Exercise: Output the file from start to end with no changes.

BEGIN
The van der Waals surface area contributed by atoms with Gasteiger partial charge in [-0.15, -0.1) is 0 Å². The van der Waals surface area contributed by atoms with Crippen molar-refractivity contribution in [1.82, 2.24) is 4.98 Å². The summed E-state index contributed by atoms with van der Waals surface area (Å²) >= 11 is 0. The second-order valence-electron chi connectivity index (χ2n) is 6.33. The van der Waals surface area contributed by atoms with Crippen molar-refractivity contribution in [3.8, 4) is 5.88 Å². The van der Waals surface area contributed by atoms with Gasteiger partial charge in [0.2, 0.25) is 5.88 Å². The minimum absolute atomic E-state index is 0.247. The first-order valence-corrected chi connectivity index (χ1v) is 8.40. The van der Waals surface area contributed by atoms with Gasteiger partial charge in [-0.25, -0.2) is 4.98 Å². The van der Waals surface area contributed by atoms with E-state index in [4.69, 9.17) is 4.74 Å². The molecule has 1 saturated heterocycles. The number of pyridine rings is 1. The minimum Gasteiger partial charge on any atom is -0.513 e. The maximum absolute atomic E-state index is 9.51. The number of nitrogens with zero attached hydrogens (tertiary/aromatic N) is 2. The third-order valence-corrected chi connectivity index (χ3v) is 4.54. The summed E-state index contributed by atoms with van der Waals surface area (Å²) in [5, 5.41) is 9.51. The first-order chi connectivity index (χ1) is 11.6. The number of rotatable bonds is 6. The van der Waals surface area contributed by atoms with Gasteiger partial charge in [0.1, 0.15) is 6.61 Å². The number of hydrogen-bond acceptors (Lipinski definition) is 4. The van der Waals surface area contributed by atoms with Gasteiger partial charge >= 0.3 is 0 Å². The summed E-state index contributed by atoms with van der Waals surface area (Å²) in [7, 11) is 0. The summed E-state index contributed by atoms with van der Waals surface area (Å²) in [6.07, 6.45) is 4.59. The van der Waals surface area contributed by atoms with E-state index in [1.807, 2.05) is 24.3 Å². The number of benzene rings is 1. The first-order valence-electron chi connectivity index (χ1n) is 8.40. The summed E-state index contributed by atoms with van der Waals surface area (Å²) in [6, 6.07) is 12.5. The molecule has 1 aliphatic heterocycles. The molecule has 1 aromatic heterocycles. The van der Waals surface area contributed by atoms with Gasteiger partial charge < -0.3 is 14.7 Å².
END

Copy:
The van der Waals surface area contributed by atoms with Gasteiger partial charge in [-0.15, -0.1) is 0 Å². The van der Waals surface area contributed by atoms with Crippen molar-refractivity contribution in [1.82, 2.24) is 4.98 Å². The summed E-state index contributed by atoms with van der Waals surface area (Å²) >= 11 is 0. The second-order valence-electron chi connectivity index (χ2n) is 6.33. The van der Waals surface area contributed by atoms with Crippen molar-refractivity contribution in [3.8, 4) is 5.88 Å². The van der Waals surface area contributed by atoms with Gasteiger partial charge in [0.2, 0.25) is 5.88 Å². The minimum absolute atomic E-state index is 0.247. The first-order valence-corrected chi connectivity index (χ1v) is 8.40. The van der Waals surface area contributed by atoms with Gasteiger partial charge in [-0.25, -0.2) is 4.98 Å². The van der Waals surface area contributed by atoms with E-state index in [4.69, 9.17) is 4.74 Å². The molecule has 1 saturated heterocycles. The number of pyridine rings is 1. The minimum Gasteiger partial charge on any atom is -0.513 e. The maximum absolute atomic E-state index is 9.51. The number of nitrogens with zero attached hydrogens (tertiary/aromatic N) is 2. The third-order valence-corrected chi connectivity index (χ3v) is 4.54. The summed E-state index contributed by atoms with van der Waals surface area (Å²) in [5, 5.41) is 9.51. The first-order chi connectivity index (χ1) is 11.6. The number of rotatable bonds is 6. The van der Waals surface area contributed by atoms with Gasteiger partial charge in [0.1, 0.15) is 6.61 Å². The number of hydrogen-bond acceptors (Lipinski definition) is 4. The van der Waals surface area contributed by atoms with Gasteiger partial charge >= 0.3 is 0 Å². The summed E-state index contributed by atoms with van der Waals surface area (Å²) in [7, 11) is 0. The summed E-state index contributed by atoms with van der Waals surface area (Å²) in [6.07, 6.45) is 4.59. The van der Waals surface area contributed by atoms with E-state index in [1.807, 2.05) is 24.3 Å². The number of benzene rings is 1. The first-order valence-electron chi connectivity index (χ1n) is 8.40. The summed E-state index contributed by atoms with van der Waals surface area (Å²) in [6, 6.07) is 12.5. The molecule has 1 aliphatic heterocycles. The molecule has 1 aromatic heterocycles. The van der Waals surface area contributed by atoms with Gasteiger partial charge < -0.3 is 14.7 Å².